#6. Wiring Or Signal Fault

Car Brake Line

As you may have noticed, Brake Assist is a bit complicated. The many components must communicate for the system to function.

An interruption, like a bad wire or fuse, or a signal not transmitting, can result in the Service Brake Assist light appearing on the dash.

Is It Safe To Drive With The Service Brake Assist Light On?

No, driving with the Service Brake Assist light on is not a good idea.

Sure, it might seem like you have a small issue with a passive, seldom-used safety feature. However, after learning the various causes, you can see that a Service Brake Assist warning—can actually mean some serious issues.

If you’re unsure why the Service Brake Assist light is on, you’ll need to either visit a shop or diagnose it yourself.

How To Fix The Service Brake Assist Light

Check The Brake Fluid Level

car brake fluid

The first thing to check after seeing the Service Brake Assist warning is the level and condition of the brake fluid.

If levels are below the minimum line, open the cap and add more. This might be all it takes for the dash alert to disappear.

If you can’t remember when you last changed your car’s brake fluid, or if it’s dark brown/black, you should consider flushing the system.

For the best results, most automakers suggest flushing the brakes every two years or 30,000 miles.

Scan The System For Errors

If your car’s brake fluid is fine, the next step is to scan the system for error codes using an OBD II scanner, which are handheld devices that plug into a car’s OBD port.

One error code, 01435, is associated with brake pressure sensor failure. There are many possible codes, like P0556 or P0577, which both concern brake booster problems.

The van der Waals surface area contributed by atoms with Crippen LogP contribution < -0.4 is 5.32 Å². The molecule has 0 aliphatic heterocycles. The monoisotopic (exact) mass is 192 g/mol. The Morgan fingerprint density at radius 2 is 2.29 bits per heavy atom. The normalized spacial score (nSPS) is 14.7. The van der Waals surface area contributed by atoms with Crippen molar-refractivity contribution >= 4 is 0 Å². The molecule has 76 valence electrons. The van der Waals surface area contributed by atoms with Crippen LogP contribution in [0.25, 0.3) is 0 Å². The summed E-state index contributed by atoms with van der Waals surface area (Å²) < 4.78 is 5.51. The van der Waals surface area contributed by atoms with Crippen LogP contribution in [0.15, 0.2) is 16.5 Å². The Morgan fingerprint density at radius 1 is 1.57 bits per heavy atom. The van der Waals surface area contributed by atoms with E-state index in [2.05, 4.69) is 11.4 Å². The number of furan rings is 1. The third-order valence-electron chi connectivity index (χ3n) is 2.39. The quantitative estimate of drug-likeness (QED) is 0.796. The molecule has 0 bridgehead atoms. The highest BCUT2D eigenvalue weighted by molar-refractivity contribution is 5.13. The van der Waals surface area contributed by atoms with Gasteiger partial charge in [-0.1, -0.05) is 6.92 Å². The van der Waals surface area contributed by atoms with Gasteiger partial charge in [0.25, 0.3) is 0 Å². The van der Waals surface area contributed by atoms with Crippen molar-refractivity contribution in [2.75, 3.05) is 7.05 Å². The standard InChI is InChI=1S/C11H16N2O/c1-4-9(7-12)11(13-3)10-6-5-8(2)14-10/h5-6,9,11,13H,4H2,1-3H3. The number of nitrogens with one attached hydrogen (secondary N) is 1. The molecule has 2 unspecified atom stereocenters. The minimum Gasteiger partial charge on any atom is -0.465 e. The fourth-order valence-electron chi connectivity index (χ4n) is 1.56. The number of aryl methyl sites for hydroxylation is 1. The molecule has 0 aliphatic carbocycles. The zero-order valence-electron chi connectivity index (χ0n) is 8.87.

Yet, diagnosing the issue is not the same as performing the repairs. If you aren’t particularly savvy under the hood of a car, consider calling a mechanic for certain tasks.

Reset The Brake Assist System

Service Brake Assist Light

If fluid levels are fine and a system scan reveals no issues, you should be able to safely make the light go away by resetting Brake Assist.

The process of resetting the light varies between manufacturers but disconnecting/reconnecting the battery is effective in most models. Just remember to drain the residual power in between by repeatedly pressing the brake pedal.

Otherwise, check your vehicle’s owner’s manual for instructions on resetting Brake Assist.

What Should You Do If “Service Brake Assist” Appears On Your Car’s Dash?

Promptly addressing the cause of a Service Brake Assist light is the best thing you can do for your vehicle, as well as for yourself and your family. 

When safe, pull your car over and check the brake fluid levels. If below the minimum line, add more or consider calling a tow truck.

For owners handy with an OBD II scanner, finding the cause should be simple. Just be careful not to tackle a repair you don’t know how to perform.

If you don’t yet own a code scanner, you can find them for as low as $30 at any reputable online auto parts store.

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Joshua Barrett

Josh Barrett is a writer hailing from the great state of Alaska. While describing himself in the third person is not his forte, writing about any and all things automotive – is. After 13+ years hustling in the exciting world of car sales, he took off to travel the world with his dog Teemo.